We recently wrote an article fro Marijuana Venture Magazine on the problems with pesticides. Click this link to read about the potential health impacts of residual pesticides and why systemic pesticides might be lurking in your municipal compost.
Within the world of Permaculture we often find reference to plants known as Dynamic Accumulators. In brief, this is the idea that certain plants (often deep-rooted ones) will draw up nutrients from the lower layers of the soil, and these nutrients will be stored in the plants’ leaves. When the leaves fall in autumn and winter and are broken down, those stored nutrients are then incorporated into the upper layers of the soil where other plants will benefit from their deposition.
Our membership is a premier package for individuals, professionals and businesses to take part in supporting and expanding their knowledge to develop the scientific understanding for cultivating the highest grade cannabis in the most sustainable fashion. Member funding goes to support the expansion of our database as well as conduct outreach to promote ecologically sound management for the cannabis industry. Our online resource center currently covers three broad categories of Integrated Pest Management, Integrated Nutrient Management & BioControls. Within those categories are a range of fields including but not limited to: pest and pathogen management, predatory insects, biochemical pesticides, microbial pesticides, organic chemical controls, soil chemistry, soil biology, soil physiology, nutrients, additives and a forum to discuss these methodologies and expound on other topics. The current content is heavily built around IPM and pest/pathogen management. (WE HAVE DESIGNED OUR PLATFORM AROUND ELIMINATING HARMFUL PESTICIDES AND TESTING CLEAN) The CHA forum is a private community that only members will have access to. This forum is run by admin with degrees in varying scientific fields. They are highly adept at networking with other peer scientists, growers and businesses to get your questions answered. If you can't find your answer in our database, ask an admin on the forum.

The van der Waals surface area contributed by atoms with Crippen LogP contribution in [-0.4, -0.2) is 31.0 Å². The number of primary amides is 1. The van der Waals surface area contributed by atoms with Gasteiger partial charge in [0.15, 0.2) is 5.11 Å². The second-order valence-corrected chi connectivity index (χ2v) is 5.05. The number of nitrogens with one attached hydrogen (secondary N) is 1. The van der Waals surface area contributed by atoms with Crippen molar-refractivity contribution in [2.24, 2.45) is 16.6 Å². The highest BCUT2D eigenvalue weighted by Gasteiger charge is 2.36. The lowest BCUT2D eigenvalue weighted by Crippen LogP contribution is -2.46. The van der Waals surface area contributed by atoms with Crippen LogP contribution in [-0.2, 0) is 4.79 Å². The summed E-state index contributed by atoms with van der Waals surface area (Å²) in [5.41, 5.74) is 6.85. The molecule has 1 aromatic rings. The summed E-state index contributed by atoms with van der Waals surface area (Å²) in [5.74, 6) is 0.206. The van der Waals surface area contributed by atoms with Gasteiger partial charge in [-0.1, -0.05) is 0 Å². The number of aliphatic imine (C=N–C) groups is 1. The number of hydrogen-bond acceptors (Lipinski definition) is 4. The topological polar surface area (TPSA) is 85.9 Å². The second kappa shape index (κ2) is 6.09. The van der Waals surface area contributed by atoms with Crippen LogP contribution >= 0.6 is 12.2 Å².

Plant growth-promoting (PGP) microbes are rhizosphere associated organisms that colonize the rhizosphere and rhizoplane and improve plant growth when artificially inoculated onto the seeds or into soil. PGP microbes may promote plant growth either by direct stimulation such as iron chelation, phosphate solubilization, nitrogen fixation and phytohormone production or by indirect stimulation such as suppression of plant pathogens and induction of resistance in host plants against pathogens.
Great article from Cannabis Business Times...